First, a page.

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Seven and then

Going from a to b in London, at any time, is a pain in the butt. Doing that at 2am is a nightmare. There are night buses, but being dropped off in Trafalgar Square at 3 am is dicey. The place is full of low life and I just didn't want the hassle and then pay a black cab's exorbitant after midnight fare only to have found the train from Paddington station to Heathrow had been changed from 4am to 5am—I wanted to check in at that time.

Compensation arrived in the form of local cab company's standard fare to Heathrow Airport of 56 UKP, at around 4am and off I went.
The journey to Pamplona has become a tradition, blog post wise. Previously I've travelled by train, but spending 12 to 20 hours doing that is no more. This time I flew to Bilbao and grabbed a bus. The flight was fine, getting a bus into Bilbao's main bus station easy, wait an hour then grab another for Pamplona. Heathrow to the Xarma Hostel only took 6 hours. This trip was a short one with a special purpose.
Bilbao, I did very little there except go through it.

One of the people I know in Pamplona has moved to a town in Catalonia and I scheduled four days there. First, however, the stay meant swapping bed locations. Iruná was filled with pilgrims and wedding parties. Most of the wedding people were Basque, the pilgrims (most are just ego travellers) were another matter and the usual up at 4AM to clomp along to the Camino de Santiago with their posed, walking pole, strut—means not much sleep. Somebody told these people that they must use two walking poles and burn up their energy (so they buy more food), clacking along the road, to the rhythm of a commercial con-trick, but there you are that's the 'grim lot for you. I also stayed four nights with the people I rented a room from a couple of years ago and went off wandering in a different direction of the city.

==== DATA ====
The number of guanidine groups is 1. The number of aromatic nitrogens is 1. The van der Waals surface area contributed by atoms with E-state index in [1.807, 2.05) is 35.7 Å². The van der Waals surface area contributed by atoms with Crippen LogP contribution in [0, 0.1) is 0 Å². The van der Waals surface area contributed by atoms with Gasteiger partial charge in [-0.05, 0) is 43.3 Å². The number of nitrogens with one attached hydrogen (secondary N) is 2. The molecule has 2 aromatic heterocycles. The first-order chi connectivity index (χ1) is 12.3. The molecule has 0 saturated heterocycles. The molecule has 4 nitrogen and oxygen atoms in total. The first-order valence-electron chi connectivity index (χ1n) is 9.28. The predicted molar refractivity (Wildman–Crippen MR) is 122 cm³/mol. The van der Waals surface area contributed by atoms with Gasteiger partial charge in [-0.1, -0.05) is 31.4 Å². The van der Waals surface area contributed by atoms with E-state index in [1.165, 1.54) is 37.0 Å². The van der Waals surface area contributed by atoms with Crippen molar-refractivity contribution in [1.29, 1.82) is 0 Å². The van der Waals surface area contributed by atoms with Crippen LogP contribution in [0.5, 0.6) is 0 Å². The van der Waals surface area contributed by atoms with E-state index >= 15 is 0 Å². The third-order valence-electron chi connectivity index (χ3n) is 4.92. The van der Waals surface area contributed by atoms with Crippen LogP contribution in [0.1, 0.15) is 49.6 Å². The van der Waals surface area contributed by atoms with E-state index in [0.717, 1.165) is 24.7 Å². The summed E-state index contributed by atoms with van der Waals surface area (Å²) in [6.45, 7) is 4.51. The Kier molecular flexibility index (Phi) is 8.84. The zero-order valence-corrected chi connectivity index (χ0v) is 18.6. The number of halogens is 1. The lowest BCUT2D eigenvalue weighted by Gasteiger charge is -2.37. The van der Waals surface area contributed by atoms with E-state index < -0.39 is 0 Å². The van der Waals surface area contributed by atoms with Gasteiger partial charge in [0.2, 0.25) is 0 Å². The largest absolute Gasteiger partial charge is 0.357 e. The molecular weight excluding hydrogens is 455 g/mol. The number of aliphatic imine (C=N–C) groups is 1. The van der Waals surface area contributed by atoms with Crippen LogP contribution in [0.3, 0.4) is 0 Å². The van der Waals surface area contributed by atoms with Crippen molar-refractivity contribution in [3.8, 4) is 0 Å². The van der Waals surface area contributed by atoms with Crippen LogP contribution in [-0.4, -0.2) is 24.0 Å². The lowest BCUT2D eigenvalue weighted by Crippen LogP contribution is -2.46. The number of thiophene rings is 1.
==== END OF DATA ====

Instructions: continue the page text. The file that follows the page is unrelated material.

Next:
I did meet a mother and son who were different than the usual pilgrims. The son, Curt, runs an NGO https://www.semillanueva.org that provides corn and training so poor people can grow and market it. Great idea.
Heading south on a walk one day I ran across an area where only the locals go. There weren't many, just a few out walking their dogs. A steepish, switchback path had me in an area near the river. There were short trails there and I took advantage of them to walk on something other than concrete.
Another day brought a surprise. They have a baseball diamond in Pamplona.

Four days in Catalonia

One of my friends has moved to here. I spent some time with Catalán and his wife in their new apartment located in a small town where people live and work. There is one part of it for tourists only, set aside from the rest of it. It was good to see him again. They took me to a number of places on the Costa Brava where we played tourist (they do that to, so I'm not alone in tourist gawking). One of the towns was really nice.
Catalán and I at one of the de Mars.

The Costa Brava is a package holiday area with the usual lot from around Europe. Massive hotels strung along a straight beach for mile upon mile. The trip from Barcelona (which I didn't even waste time with) was a continual "de Mar" to "de Mar" on the single most uncomfortable train I have ever ridden—in my entire life. It was misery amplified! I have travelled for days on third class wooden seats, suffered British Rail's hump backed torture units and bounced around buses, but this one is the worst.
The seat seems to be either solid wood or plastic with only a cover on (no padding), that gap, about half way up, digs right into your spine and I reckon about 10 minutes was all I sat at one time without getting up for a bit of relief. These trains run the length of the coast all the way to France. Consider yourself warned.

Back to Pamplona

The train trip to and from Barcelona is about 4 hours and not too expensive. The main reason for this trip (my seventh one), was to bid farewell to the friends I've made there. It may well be the last time I go to Pamplona (I'd like to go back once in a while though). It's been a good run and the time has come to change direction somewhat.
The Xarma Hostel where I often stayed. Will miss the people there.

What lays ahead?

I can't really say at the moment, because there are a lot of different factors involved. It will take time and may not work out the way I would like it to, so it's all wait and see.

In the meantime, I have a number of blog posts in the wings, waiting to be published—they will go up every now and then just to keep things rolling over.

. . . . . . .

Jun 30, 2019—Stuff hasn't worked out the way I thought, so am back to "normal".

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